Seeing how the name of our project is taken from St. James the Greater, let’s begin there. Here’s a neat distillation of his apostolic life and death, taken from our friends at New Advent:
According to [sic] tradition, St. James the Greater, having preached Christianity in Spain, returned to Judea and was put to death by order of Herod; his body was miraculously translated to Iria Flavia in the northwest of Spain, and later to Compostela, which town, especially during the Middle Ages, became one of the most famous places of pilgrimage in the world. The vow of making a pilgrimage to Compostela to honour the sepulchre of St. James is still reserved to the pope, who alone of his own or ordinary right can dispense from it. In the twelfth century was founded the Order of Knights of St. James of Compostela.
And here’s something specific about the meaning of the shell, courtesy of Wikipedia:
The scallop shell is the traditional emblem of James, son of Zebedee, and is popular with pilgrims on the Way of St James to the apostle’s shrine at Santiago de Compostela in Galicia (Spain). Medieval Christians making the pilgrimage to his shrine often wore a scallop shell symbol on their hat or clothes. The pilgrim also carried a scallop shell with him, and would present himself at churches, castles, abbeys etc., where he could expect to be given as much sustenance as he could pick up with one scoop. Probably he would be given oats, barley, and perhaps beer or wine. Thus even the poorest household could give charity without being overburdened.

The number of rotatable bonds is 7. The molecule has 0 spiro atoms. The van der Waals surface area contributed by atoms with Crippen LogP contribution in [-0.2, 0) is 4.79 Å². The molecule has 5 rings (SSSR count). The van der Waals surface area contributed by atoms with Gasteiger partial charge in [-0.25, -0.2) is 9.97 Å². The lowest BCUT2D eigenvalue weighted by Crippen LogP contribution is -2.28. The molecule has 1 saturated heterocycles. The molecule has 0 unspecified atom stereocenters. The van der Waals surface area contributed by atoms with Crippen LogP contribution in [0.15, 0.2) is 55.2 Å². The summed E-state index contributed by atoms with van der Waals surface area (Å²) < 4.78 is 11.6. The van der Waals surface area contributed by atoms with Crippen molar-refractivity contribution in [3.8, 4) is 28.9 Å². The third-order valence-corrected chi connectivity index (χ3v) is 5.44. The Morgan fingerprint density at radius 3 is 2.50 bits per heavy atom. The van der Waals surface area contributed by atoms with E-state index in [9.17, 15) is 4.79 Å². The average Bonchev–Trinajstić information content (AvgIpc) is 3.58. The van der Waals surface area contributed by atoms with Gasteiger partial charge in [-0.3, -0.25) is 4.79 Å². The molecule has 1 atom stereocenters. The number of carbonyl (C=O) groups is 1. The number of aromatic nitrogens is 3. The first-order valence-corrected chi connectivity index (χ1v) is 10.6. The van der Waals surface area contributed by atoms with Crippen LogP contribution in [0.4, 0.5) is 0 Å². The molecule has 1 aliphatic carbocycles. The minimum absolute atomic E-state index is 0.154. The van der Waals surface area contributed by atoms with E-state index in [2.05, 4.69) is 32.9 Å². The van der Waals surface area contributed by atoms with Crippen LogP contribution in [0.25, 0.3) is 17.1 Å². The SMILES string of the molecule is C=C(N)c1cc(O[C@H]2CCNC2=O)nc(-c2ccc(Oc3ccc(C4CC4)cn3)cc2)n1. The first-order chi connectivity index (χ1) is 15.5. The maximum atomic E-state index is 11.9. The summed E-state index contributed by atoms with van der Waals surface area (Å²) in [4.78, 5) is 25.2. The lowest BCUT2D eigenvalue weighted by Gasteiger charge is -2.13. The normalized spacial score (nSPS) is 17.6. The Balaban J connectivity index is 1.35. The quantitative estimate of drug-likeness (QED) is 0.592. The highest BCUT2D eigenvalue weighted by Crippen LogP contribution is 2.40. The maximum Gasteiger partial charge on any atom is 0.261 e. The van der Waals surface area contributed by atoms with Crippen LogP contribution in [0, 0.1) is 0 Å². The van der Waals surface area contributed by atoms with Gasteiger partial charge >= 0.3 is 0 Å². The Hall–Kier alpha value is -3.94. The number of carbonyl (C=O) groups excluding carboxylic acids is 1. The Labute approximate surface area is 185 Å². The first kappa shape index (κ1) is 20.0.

The association of Saint James with the scallop can most likely be traced to the legend that the apostle once rescued a knight covered in scallops. An alternative version of the legend holds that while St. James’ remains were being transported to Galicia (Spain) from Jerusalem, the horse of a knight fell into the water, and emerged covered in the shells. Indeed, in French the animal (as well as a popular preparation of it in cream sauce) is called Coquille St. Jacques. In German they are “Jakobsmuscheln”—literally “James mussels.”
The scallop shell is represented in the decoration of churches named after St James, such as in St James’ Church, Sydney, where it appears in a number of places, including in the mosaics on the floor of the chancel.
As for the sword going straight through the shell in the logo, this refers to our work in the New Evangelization, spreading the word of God.
For the word of God is living and active, sharper than any two-edged sword, piercing to the division of soul and spirit, of joints and marrow, and discerning the thoughts and intentions of the heart (Heb 4:12).